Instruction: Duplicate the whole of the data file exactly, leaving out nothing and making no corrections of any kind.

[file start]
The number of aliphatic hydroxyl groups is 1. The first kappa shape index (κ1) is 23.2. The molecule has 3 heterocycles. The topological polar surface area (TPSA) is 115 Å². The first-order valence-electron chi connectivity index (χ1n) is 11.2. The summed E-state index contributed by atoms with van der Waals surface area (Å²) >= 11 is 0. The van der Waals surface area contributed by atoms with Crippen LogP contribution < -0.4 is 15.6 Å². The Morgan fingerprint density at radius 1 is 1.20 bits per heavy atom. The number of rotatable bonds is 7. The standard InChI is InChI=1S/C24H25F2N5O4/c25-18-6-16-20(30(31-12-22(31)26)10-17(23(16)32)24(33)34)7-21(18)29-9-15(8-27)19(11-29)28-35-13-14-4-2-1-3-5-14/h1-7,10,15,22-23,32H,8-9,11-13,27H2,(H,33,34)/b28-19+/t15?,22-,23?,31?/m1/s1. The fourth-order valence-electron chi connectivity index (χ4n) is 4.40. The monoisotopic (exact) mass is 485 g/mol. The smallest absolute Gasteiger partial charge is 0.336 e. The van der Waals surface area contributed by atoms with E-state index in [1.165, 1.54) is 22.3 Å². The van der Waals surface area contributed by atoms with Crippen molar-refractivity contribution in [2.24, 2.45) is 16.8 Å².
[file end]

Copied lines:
The number of aliphatic hydroxyl groups is 1. The first kappa shape index (κ1) is 23.2. The molecule has 3 heterocycles. The topological polar surface area (TPSA) is 115 Å². The first-order valence-electron chi connectivity index (χ1n) is 11.2. The summed E-state index contributed by atoms with van der Waals surface area (Å²) >= 11 is 0. The van der Waals surface area contributed by atoms with Crippen LogP contribution < -0.4 is 15.6 Å². The Morgan fingerprint density at radius 1 is 1.20 bits per heavy atom. The number of rotatable bonds is 7. The standard InChI is InChI=1S/C24H25F2N5O4/c25-18-6-16-20(30(31-12-22(31)26)10-17(23(16)32)24(33)34)7-21(18)29-9-15(8-27)19(11-29)28-35-13-14-4-2-1-3-5-14/h1-7,10,15,22-23,32H,8-9,11-13,27H2,(H,33,34)/b28-19+/t15?,22-,23?,31?/m1/s1. The fourth-order valence-electron chi connectivity index (χ4n) is 4.40. The monoisotopic (exact) mass is 485 g/mol. The smallest absolute Gasteiger partial charge is 0.336 e. The van der Waals surface area contributed by atoms with E-state index in [1.165, 1.54) is 22.3 Å². The van der Waals surface area contributed by atoms with Crippen molar-refractivity contribution in [2.24, 2.45) is 16.8 Å².